So you finally had that breakthrough score. Congratulations on your big win! How you deal with this big upswing going forward will have a huge impact on your life and your poker career. I’ve fortunately had a number of big scores that were important milestones for me. Some of them I dealt with wisely, others not so much. We’ll start by talking about what things you definitely shouldn’t do and then move into recommendations for what actions you should take.

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What SHOULDN’T You Do?

Don’t assume that this means that you are a world-class player or that big scores will be happening regularly.

Even the best players in the world have long dry spells. You could suddenly run cold just after a big tournament win, and within a year or two you may even find yourself struggling to get by on small wins and have trouble paying bills. A big score shouldn’t turn your life into a struggle.

Don’t start buying into every big event you can find and spending tons of money on travel and lodging.

If you are serious about a poker career, then you shouldn’t be spending more than 1% of your available bankroll on any tournament. If you are actually any good at the game, a big score is your chance to have a bankroll for life. Confidence is great. It can be very good for your game. But don’t let that confidence ruin your big chance.

Don’t spend money like you are rich.

If you are serious about poker, then you need that money you’ve won for more buy-ins. Blowing money on luxuries or on casino games like video poker and assuming that you will make more is going to land you in the poor house wondering what happened.

Don’t loan out money to everyone who asks.

After a big win you will want to tell everyone you know, and most of your friends will probably hear about it anyway. This means that everyone will know that you are flush with cash. Do what rich people do. Tell them you aren’t actually rich. Lie if you have to, but do not loan out money everywhere. You are just freerolling yourself when you loan out money and if you loan enough of it you will go broke. Feel free to tell people that you sold a ton of action or had big debts to pay off if you aren’t comfortable simply saying “no.” Your finances are none of their business.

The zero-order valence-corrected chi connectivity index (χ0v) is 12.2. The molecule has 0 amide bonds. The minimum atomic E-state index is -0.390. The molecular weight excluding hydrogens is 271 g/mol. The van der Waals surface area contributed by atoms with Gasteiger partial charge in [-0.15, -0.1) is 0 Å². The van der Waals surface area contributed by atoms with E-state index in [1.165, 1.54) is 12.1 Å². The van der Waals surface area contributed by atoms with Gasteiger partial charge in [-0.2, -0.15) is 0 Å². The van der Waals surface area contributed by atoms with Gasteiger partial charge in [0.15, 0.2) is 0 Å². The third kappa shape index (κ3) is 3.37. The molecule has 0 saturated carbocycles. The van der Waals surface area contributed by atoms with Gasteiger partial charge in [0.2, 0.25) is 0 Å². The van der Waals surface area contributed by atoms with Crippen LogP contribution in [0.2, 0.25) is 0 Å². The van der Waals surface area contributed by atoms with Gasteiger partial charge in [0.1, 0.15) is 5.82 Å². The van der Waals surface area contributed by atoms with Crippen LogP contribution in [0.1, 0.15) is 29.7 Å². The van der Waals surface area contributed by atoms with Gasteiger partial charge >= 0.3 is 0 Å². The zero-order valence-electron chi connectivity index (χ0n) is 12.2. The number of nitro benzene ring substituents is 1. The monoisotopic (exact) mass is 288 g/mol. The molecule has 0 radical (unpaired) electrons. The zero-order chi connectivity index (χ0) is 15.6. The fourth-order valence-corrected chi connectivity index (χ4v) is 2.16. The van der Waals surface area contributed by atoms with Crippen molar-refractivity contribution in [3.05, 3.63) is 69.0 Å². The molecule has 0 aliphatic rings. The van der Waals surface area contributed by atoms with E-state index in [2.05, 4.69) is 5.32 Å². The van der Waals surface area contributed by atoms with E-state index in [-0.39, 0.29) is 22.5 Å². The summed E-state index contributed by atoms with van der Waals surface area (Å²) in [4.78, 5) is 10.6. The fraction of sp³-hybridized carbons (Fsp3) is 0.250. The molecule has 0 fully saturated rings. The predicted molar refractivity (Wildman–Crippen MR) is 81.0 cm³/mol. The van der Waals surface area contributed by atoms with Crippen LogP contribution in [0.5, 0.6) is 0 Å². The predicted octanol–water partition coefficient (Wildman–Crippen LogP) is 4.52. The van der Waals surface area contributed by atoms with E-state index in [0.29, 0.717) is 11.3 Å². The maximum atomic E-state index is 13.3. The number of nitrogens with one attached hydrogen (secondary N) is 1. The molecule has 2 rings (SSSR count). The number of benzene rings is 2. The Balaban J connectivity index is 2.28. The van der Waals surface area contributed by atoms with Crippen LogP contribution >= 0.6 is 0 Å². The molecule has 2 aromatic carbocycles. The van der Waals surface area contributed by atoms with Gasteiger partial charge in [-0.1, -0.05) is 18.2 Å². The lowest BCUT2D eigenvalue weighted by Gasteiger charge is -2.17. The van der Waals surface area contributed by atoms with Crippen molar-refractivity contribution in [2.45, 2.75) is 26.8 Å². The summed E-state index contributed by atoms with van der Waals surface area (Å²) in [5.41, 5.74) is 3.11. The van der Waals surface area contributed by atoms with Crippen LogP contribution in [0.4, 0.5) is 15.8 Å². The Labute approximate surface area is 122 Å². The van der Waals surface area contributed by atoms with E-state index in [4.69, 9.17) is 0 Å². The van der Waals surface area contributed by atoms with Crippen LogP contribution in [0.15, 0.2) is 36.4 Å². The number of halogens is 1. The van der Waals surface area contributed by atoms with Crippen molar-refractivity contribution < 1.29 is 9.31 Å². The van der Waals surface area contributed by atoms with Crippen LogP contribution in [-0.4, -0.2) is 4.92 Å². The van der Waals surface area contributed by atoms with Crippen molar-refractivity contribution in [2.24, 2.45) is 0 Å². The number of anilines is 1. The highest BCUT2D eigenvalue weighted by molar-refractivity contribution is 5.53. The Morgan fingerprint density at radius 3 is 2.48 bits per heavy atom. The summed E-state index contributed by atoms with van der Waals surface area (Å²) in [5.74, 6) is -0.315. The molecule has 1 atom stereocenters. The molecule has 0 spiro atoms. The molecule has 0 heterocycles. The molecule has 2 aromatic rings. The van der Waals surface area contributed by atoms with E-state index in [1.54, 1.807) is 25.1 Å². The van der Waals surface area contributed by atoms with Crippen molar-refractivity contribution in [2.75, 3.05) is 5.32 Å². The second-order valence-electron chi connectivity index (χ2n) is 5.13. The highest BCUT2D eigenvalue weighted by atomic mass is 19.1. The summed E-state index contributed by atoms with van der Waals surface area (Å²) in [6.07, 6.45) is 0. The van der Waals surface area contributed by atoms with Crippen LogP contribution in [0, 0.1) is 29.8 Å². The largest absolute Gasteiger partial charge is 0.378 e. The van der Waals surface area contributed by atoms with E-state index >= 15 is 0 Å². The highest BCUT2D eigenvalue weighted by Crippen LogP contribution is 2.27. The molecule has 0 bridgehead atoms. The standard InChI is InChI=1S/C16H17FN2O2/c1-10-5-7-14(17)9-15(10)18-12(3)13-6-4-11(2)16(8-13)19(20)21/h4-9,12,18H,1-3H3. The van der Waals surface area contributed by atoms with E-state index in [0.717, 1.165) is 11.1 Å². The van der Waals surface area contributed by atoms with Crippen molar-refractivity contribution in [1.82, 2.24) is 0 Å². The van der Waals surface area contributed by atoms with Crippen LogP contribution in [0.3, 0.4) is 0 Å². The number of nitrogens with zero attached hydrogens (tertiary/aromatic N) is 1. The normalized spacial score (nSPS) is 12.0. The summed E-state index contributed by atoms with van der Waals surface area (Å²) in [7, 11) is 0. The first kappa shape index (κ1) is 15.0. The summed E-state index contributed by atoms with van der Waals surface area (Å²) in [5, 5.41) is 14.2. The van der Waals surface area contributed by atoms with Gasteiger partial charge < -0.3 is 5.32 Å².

You may have been lucky, but you also earned that money and you have to treat it the same way you would treat it if you had earned it working at a traditional job. As a general rule, you shouldn’t loan someone money in a card room unless you would loan them that same amount if you saw them on the street in another city and had not seen them in a month. You also shouldn’t loan anyone money unless you are completely confident that they will find you to pay you back without you asking them for the money.

Don’t quit your job.

The poker landscape has changed drastically since I quit my job in 2002, and it’s very hard to make a good living playing poker these days. You need to be very strong and very well educated to survive. Even if you can make decent money playing poker, you’re self-employed, so you won’t get health benefits, a matching 401(k), a holiday bonus, or a retirement plan. You need to make twice as much money playing poker as you would in your job to get the same long term financial gain. And poker isn’t a sure thing. Unless your job really sucks and you can get another one like it any time, it’s really not a good idea to quit working until you have enough money to retire.

What SHOULD You Do?

Now let’s look at things you should do with that newfound big pile of cash.

Give it time to sink in.

Take a few days or even weeks without spending too much and make some decisions about what to do with your money after you have some distance from the euphoria of the big victory. You’ll make much better decisions after you have had some time to think.

Decide how much money you want to set aside for poker specifically.